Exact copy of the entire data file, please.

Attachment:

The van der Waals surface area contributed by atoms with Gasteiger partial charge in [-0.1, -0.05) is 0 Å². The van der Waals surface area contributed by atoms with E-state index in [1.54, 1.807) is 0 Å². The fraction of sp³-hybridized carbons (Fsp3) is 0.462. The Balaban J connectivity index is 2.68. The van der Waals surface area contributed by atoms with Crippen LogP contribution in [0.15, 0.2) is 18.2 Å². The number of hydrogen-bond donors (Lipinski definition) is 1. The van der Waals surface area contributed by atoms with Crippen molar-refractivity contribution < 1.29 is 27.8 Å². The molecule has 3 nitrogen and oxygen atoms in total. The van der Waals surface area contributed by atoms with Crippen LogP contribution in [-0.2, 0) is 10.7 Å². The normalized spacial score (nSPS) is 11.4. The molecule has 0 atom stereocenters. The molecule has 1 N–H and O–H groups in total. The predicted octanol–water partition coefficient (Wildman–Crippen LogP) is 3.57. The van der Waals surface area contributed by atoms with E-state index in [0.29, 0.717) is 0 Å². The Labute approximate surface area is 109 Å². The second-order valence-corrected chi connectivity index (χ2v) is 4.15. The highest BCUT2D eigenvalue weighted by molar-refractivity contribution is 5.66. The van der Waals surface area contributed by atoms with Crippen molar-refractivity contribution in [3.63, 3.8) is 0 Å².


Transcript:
The van der Waals surface area contributed by atoms with Gasteiger partial charge in [-0.1, -0.05) is 0 Å². The van der Waals surface area contributed by atoms with E-state index in [1.54, 1.807) is 0 Å². The fraction of sp³-hybridized carbons (Fsp3) is 0.462. The Balaban J connectivity index is 2.68. The van der Waals surface area contributed by atoms with Crippen LogP contribution in [0.15, 0.2) is 18.2 Å². The number of hydrogen-bond donors (Lipinski definition) is 1. The van der Waals surface area contributed by atoms with Crippen molar-refractivity contribution < 1.29 is 27.8 Å². The molecule has 3 nitrogen and oxygen atoms in total. The van der Waals surface area contributed by atoms with Crippen LogP contribution in [-0.2, 0) is 10.7 Å². The normalized spacial score (nSPS) is 11.4. The molecule has 0 atom stereocenters. The molecule has 1 N–H and O–H groups in total. The predicted octanol–water partition coefficient (Wildman–Crippen LogP) is 3.57. The van der Waals surface area contributed by atoms with E-state index in [0.29, 0.717) is 0 Å². The Labute approximate surface area is 109 Å². The second-order valence-corrected chi connectivity index (χ2v) is 4.15. The highest BCUT2D eigenvalue weighted by molar-refractivity contribution is 5.66. The van der Waals surface area contributed by atoms with Crippen molar-refractivity contribution in [3.63, 3.8) is 0 Å².